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Cornet 2 tube phono stage (~100KB)

post #1 of 32
Thread Starter 
For a while now, I've been wanting to build a vacuum tube phono stage. I looked long and hard at mainly three options: the Mapletree, the Bottlehead, and some of the Hagerman designs. They all look pretty good, and I did a lot of reading of various reviews... you know the drill. Settle on something and hope for the best. I ended up settling on the Hagerman Cornet2, which is an improved version of his original cornet, and includes some of the tweaks that builders of the original Cornet were adding.

Rather than going into a lot of specific detail on Jim's design, I'm just going to put up the link to the specifications. There is also a section where Jim Hagerman talks about his design philosophy. I always like reading those sorts of things, it gives you a nice insight into the designer, and talks about his or her preferences, goals, and anything else that is important to them in designing gear.

So I got the board and scrounged up some parts. I was able to use some from the parts bin, and others I bought specifically. The documentation does offer a complete list with part numbers for the standard build, but you can gather your bits from anywhere. The board took me two evenings to populate. The first night I did all the parts matching, the second night was soldering. The large coupling caps I ordered from Mike Percy, so he sent a matched pair.

I've been doing a little bit of casework this week, whenever I find a bit of time. I'd much rather dive in and spend a full day or two, going from start to finish, but between family and work, there is not much time to spare. Here's a few pics of the casework:

rear panel, .125" thick... the IEC cutout was slow going:


top plate drilling, w/transformer:


detail; got to love a stepped bit:


board mounted under top plate:


Last night I finished the wiring, and plugged it into the variac... ready for smoke! Ah, but no smoke or sparks. Everything seemed to be running as it should. Checked the plate voltage and power supply, they are a little on the low side throughout. I connected the PSU using the 120v leads first (for preliminary testing), and will swap them to the 110v leads tonight and recheck voltage readings. The stage is tube rectified with a 5Y3. So, I'm also on the lookout for a reasonable 5Y3 with an ST envelope.
Maybe I will get a listen this weekend.
post #2 of 32
Quote:
Last night I finished the wiring, and plugged it into the variac... ready for smoke!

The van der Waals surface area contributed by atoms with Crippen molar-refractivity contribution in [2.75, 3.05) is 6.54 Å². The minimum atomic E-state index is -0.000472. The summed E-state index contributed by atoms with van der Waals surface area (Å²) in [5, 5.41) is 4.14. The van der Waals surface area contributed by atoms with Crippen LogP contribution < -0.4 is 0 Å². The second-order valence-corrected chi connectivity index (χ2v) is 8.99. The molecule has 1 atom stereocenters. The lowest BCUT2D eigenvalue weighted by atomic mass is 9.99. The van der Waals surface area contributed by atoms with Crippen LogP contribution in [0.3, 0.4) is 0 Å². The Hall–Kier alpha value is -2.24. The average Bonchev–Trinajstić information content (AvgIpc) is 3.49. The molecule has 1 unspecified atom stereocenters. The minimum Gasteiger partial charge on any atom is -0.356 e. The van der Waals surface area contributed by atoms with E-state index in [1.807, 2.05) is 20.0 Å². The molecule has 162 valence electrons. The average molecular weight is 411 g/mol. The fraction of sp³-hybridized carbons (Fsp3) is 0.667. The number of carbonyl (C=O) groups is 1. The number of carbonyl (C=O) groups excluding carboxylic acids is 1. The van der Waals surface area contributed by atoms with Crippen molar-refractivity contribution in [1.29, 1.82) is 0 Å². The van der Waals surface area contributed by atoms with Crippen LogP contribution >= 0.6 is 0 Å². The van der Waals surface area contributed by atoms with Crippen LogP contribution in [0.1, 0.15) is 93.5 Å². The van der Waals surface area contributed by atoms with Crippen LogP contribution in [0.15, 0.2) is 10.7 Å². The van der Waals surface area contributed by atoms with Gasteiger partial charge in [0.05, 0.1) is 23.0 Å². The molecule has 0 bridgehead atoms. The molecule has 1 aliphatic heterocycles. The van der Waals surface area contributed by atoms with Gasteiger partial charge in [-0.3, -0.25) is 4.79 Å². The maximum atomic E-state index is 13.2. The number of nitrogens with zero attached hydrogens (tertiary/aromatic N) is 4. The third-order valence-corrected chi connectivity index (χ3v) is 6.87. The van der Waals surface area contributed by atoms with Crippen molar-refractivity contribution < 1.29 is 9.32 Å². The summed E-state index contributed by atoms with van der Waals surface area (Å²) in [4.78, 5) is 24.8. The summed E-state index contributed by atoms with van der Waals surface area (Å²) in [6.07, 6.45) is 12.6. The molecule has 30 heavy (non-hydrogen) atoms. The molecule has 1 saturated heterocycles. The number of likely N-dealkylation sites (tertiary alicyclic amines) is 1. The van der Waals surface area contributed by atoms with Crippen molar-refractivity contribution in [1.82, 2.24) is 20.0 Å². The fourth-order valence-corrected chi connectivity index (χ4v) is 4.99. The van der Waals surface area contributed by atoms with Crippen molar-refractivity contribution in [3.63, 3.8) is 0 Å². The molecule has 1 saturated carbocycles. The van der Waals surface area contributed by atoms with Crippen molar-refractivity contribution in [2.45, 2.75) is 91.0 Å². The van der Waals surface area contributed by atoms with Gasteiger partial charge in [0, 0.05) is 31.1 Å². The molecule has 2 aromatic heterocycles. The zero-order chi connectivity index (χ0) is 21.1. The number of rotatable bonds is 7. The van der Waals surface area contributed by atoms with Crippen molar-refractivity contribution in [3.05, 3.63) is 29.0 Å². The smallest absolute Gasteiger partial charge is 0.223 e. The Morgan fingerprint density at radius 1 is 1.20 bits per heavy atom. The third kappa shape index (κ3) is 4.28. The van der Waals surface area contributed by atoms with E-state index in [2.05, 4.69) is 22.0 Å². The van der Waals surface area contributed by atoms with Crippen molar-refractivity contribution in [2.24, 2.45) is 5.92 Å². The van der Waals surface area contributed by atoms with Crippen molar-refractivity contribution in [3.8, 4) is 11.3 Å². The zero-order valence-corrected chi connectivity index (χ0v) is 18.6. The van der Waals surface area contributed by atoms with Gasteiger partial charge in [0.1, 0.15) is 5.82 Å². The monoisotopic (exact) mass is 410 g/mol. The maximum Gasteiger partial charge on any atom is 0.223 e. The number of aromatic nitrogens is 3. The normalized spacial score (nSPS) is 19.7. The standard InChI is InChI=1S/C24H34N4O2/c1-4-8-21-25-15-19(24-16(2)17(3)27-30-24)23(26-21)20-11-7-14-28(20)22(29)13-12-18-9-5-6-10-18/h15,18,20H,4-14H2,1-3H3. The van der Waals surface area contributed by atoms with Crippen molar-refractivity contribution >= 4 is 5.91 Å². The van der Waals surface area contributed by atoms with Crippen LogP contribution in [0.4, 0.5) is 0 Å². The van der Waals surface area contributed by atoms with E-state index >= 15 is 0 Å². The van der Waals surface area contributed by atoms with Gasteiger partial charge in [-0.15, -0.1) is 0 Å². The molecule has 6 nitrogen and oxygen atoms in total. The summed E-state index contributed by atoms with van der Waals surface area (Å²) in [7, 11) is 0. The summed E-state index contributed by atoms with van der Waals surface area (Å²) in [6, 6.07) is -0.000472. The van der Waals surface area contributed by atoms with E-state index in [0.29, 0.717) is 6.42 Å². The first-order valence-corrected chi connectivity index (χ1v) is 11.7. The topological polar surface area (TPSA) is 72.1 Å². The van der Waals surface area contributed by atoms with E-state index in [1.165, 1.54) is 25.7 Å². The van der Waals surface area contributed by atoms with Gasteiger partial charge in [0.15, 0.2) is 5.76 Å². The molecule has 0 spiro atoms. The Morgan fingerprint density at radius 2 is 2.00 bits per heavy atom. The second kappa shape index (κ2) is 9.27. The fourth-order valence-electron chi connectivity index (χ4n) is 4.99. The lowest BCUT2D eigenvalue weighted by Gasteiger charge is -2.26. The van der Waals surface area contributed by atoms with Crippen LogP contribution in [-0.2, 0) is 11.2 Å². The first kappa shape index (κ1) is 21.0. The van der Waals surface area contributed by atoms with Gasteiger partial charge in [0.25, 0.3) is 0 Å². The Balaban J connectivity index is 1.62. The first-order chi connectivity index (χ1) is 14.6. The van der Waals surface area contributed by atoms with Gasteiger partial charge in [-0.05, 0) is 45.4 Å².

You did not let the magic smoke out of the box ?

So it,it is still inside waiting ?


uh ohhh

So on to the chassis plate :

All holes including the IEC and tube socket cutouts were done by hand ? If yes then pat yourself on the back man.Very professional looking job

and obviously,we need the dirty little details on how this baby sounds
post #3 of 32
Other than a Dremel w/ cutting disc (or a CNC machine!!), what is the easiest way to cut the square IEC connector hole ?!?
post #4 of 32
Quote:
what is the easiest way to cut the square IEC connector hole ?!?
A scroll saw.
post #5 of 32
Thread Starter 
Quote:
Originally Posted by rickcr42
You did not let the magic smoke out of the box ?
I ordered some smoking resistors (the Robert Goulet metallized type) from n_maher, but he is out of stock. I think he used them all up in his PPA! (heh).

Quote:
Originally Posted by chillysalsa
Other than a Dremel w/ cutting disc (or a CNC machine!!), what is the easiest way to cut the square IEC connector hole ?!?
I use a shark-guided laser beam most of the time.
But for this project, I used a stepped drill bit, scrollsaw, a hand file, and about 8,000 calories.

For the IEC, I drilled a .75" hole, then used a scrollsaw to cut out to and along the line I scribed. You can also use a small jeweller's saw, but either way, you have to go REALLY slow, as the aluminum is soft and there is a lot of drag. Ease it along. Took maybe five minutes with the saw. This sounds fast, but when you are proceeding at a snail's pace, it feels and sounds like forever. Then I file the last 64th" or so out to the line... another 15 minutes, or more, depending how you make out sawing. I do have a couple Dremel tools, but I've never had very good luck cutting an IEC opening with them.